Tens Of Thousands Of Women Will Walk Through The Streets Of London This Weekend

Will Noble
By Will Noble Last edited 27 months ago

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Tens Of Thousands Of Women Will Walk Through The Streets Of London This Weekend

Tens of thousands of women and girls will march through central London this Sunday (10 June), marking 100 years since the first British women won the right to vote — while voicing the hopes and concerns of women in the 21st century.

Processions is billed as a 'celebratory living artwork': every participant will be given a green, white or violet wrap to wear (the colours of the suffragettes). The result will be a choreographed tricolour river — starting out from Park Lane, on the east of Hyde Park, and flowing down into Westminster.

A suffragette rosette, c. 1913. Image: LSE Library

27,000 have already signed up to take part in London, although the final number is expected to be significantly higher. Registration is free, and still open.

Similar marches will take place in Cardiff, Edinburgh and Belfast simultaneously. The four Processions will also be covered on BBC TV.

Suffragettes march in 1908. Image: LSE Library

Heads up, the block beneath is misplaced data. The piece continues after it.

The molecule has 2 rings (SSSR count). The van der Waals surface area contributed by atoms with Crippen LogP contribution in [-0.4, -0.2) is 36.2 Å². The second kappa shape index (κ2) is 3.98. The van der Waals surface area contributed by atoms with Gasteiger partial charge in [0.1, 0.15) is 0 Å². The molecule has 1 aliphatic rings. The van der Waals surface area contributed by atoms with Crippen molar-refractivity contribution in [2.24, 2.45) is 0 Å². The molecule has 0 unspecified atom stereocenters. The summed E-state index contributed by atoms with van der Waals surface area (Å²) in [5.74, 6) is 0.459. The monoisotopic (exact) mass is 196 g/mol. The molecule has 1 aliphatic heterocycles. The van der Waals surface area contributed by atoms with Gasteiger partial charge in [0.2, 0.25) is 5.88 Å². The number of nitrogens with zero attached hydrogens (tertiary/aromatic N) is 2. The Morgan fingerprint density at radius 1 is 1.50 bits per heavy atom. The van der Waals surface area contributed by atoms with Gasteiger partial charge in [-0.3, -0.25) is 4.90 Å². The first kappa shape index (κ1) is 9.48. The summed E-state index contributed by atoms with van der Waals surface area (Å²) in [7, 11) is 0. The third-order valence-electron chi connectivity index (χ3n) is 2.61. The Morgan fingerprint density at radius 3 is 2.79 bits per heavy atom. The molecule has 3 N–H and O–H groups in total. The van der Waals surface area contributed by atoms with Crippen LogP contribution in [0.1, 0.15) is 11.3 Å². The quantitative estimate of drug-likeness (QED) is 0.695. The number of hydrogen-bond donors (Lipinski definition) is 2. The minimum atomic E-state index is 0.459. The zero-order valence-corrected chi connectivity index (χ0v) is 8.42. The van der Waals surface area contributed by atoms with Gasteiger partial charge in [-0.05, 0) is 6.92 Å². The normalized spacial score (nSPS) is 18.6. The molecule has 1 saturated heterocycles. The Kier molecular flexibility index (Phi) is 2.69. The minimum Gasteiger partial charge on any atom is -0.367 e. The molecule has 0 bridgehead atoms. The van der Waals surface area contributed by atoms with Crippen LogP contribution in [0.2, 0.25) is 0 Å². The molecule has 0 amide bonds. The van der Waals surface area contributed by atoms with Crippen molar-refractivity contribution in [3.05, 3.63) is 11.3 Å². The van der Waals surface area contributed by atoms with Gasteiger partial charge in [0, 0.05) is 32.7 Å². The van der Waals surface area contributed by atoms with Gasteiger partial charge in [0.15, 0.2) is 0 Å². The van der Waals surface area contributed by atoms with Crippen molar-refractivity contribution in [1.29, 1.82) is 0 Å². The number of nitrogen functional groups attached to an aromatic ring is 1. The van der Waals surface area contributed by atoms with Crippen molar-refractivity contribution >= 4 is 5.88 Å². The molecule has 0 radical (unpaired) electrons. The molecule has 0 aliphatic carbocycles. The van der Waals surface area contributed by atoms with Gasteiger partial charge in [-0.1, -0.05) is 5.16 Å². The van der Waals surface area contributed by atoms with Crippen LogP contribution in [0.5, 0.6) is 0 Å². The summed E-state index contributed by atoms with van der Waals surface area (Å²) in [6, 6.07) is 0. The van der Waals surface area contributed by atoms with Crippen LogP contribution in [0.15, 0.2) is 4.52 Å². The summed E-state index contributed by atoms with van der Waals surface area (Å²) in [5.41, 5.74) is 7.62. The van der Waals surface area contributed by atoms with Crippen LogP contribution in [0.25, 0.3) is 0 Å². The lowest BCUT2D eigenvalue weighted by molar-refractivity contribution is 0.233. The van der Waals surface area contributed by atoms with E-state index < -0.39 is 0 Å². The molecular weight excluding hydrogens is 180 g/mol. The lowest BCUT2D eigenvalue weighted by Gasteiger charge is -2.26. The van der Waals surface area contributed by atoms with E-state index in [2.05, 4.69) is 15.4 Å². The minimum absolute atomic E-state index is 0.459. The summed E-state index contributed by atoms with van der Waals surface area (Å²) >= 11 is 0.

At the centre of the processions will be hundreds of handmade banners echoing those used by suffragettes in the original votes campaign. A number of London based organisations have helped create these banners, including Clean Break, a theatre company which works with women who have been affected by the criminal justice system; and Historic England, which has created a banner with artist Lucy Orta and inmates and ex-inmates from HMP Downview.

Fashion designer Anya Hindmarch is one of six influential designers creating bespoke banners to
be carried. She says:

I am surrounded by and inspired by strong women all the time both at work and socially and believe together we can achieve anything. I love the idea of women uniting across the UK as a living artwork...

For more information, and to register for Processions, visit the website.

Processions is produced by arts charity, Artichoke and commissioned by 14-18 NOW, the UK's arts programme for the first world war centenary.

Last Updated 05 June 2018